When you connect to a remote host with SSH, you need to enter the password, which can be cumbersome on the long term when connections are frequent. Here is a solution to make the connection automatic.
First, if not already done, you will need to create a local public/private keys. You may choose between 2 versions using either “ssh-keygen” (SSH version 1) or “ssh-keygen -t rsa” (ssh version 2). We consider only the version 2 in this example, which generates 2 files called id_rsa and id_rsa.pub.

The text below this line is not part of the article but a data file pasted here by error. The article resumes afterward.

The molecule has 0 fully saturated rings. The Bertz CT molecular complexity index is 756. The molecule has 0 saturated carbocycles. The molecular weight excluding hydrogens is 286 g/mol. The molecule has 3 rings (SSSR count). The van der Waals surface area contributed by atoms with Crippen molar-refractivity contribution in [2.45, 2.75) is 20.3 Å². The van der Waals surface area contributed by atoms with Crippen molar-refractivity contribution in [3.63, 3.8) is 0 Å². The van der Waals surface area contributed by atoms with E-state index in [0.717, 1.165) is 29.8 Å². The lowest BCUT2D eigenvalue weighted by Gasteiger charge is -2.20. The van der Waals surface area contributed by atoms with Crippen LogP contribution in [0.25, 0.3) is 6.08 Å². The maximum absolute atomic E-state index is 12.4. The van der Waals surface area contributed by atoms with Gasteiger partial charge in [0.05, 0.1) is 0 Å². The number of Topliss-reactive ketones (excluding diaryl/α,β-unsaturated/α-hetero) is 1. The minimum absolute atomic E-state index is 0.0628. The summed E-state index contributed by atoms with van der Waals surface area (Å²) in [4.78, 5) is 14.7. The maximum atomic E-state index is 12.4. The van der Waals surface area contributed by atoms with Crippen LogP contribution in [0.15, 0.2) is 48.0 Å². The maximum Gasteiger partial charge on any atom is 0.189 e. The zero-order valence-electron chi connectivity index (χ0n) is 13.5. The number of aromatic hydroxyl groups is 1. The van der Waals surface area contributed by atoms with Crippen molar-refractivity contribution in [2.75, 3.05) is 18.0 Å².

cd cd .ssh ssh-keygen -t rsa
The last command will ask you for a ‘passphrase’. You can enter an empty passphrase, which is not recommended though.
Second, you need to copy your id_rsa.pub file on the remote host, where you should also find a directory called .ssh in the home.
However, the file id_rsa.pub on the remote host must be renamed into authorized_keys2. Here the number 2 is related to the fact that we used the version 2 of SSH. If you used “ssh-keygen” without option (i.e. version 1) then you should rename id_rsa.pub into “authorized_keys“.
To copy the file on the remote host, type:
scp ~/.ssh/id_rsa.pub user@remotehost:/home/user/.ssh/authorized_keys2
Adapt the code above to your needs by replacing user, remotehost and /home/user path to your needs.
You can now connect to the host without password: